Sheldon Farms, from Salem in Washington County, is known especially for all kinds of potatoes, featured at the stand from late summer into early spring, and for the amazing sweet corn in summer. Even into the late winter in March, Sheldon Farms brings five varieties to the market.
But, there are other offerings on the Sheldon Farms table, including the maple syrup the Sheldon Farms produces every year.
“Sugaring is a tradition I want to keep going,” says owner Albert Sheldon. Albert noted that he continues to produce syrup much like his ancestors did in Rupert, Vermont, where he still harvests some sap on land that was part of the original homestead. Sugaring provided dairy farmers with income in early spring in the 1800s, and provided work for farm hands just like it does today. Albert’s employees work in the sugar bush to harvest the sap and make the syrup, just before the rush of plowing fields and spring planting begins.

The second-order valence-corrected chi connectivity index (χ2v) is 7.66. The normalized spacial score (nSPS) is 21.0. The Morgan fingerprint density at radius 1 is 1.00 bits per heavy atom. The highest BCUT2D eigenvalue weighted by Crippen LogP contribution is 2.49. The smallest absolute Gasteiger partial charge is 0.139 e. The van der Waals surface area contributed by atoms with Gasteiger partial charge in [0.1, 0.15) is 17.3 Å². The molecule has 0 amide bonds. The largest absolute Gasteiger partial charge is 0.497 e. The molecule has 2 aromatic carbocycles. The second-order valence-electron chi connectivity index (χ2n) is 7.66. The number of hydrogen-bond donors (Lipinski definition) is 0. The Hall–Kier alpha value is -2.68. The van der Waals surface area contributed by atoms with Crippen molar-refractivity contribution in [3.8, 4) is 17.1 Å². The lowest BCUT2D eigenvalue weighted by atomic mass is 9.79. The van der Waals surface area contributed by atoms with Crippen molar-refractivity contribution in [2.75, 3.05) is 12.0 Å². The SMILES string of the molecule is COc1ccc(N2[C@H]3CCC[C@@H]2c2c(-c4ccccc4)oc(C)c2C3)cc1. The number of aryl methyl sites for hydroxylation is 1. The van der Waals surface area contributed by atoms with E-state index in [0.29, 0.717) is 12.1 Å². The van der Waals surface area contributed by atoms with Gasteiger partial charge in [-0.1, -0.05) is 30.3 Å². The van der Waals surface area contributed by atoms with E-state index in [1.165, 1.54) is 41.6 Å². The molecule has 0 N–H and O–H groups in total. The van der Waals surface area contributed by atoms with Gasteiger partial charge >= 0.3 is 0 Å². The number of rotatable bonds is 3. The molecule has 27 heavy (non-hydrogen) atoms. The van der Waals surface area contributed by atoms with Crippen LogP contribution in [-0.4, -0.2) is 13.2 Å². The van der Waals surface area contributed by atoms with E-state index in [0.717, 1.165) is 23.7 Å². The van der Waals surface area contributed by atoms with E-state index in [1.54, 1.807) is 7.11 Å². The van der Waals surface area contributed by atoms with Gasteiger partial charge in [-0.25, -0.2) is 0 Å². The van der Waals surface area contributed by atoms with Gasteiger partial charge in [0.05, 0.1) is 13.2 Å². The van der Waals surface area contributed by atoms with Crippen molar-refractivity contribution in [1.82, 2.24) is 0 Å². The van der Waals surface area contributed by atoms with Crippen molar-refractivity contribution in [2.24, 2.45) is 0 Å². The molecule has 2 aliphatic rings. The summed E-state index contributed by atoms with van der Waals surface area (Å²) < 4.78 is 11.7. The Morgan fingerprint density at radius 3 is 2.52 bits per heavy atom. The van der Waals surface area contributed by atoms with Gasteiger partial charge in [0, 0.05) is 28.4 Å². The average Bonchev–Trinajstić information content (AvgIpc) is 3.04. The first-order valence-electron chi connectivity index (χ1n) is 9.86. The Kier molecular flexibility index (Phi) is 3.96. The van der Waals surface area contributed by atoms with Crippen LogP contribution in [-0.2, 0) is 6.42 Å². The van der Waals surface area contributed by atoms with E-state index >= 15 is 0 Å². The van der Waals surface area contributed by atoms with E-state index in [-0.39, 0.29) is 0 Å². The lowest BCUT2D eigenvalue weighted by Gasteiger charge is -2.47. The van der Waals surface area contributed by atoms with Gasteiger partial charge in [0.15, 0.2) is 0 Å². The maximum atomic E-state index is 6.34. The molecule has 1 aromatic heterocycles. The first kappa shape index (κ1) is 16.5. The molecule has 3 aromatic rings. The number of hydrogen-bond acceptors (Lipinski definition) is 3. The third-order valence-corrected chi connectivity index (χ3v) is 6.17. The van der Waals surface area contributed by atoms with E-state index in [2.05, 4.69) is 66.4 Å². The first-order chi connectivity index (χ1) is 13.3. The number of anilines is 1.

The Sheldon family history in farming and in the United States traces to Colonial times when a Sheldon settled in Connecticut. Some family members migrated to Deerfield, Massachusetts, and later to Rupert. Growing potatoes, running a dairy farm and maple sugaring are themes that run through the family’s heritage for nearly all that time.
In 1946, Albert’s father and an uncle moved to Salem from Rupert. His father bought land south of Salem which was suited to growing hay and grain crops and potatoes, and met Albert’s mother when buying seed potatoes. His uncle purchased another parcel of land for the dairy farm and used the nearby pasture land. When Albert’s generation came of age, he and some cousins started Woody Hill Farm, which is easily seen on the east side of Route 22, closer to the Village.
After twenty years in the dairy business, Albert returned to growing potatoes, which his father had continued while Albert was with Woody Hill Farm. Soon Albert began to diversify by adding sweet corn, and later a colorful array of vegetables. The farm stand and the stand at the farmers’ market sparkled with green peas and green beans, summer squash, tomatoes, peppers, eggplant and even Brussels sprouts.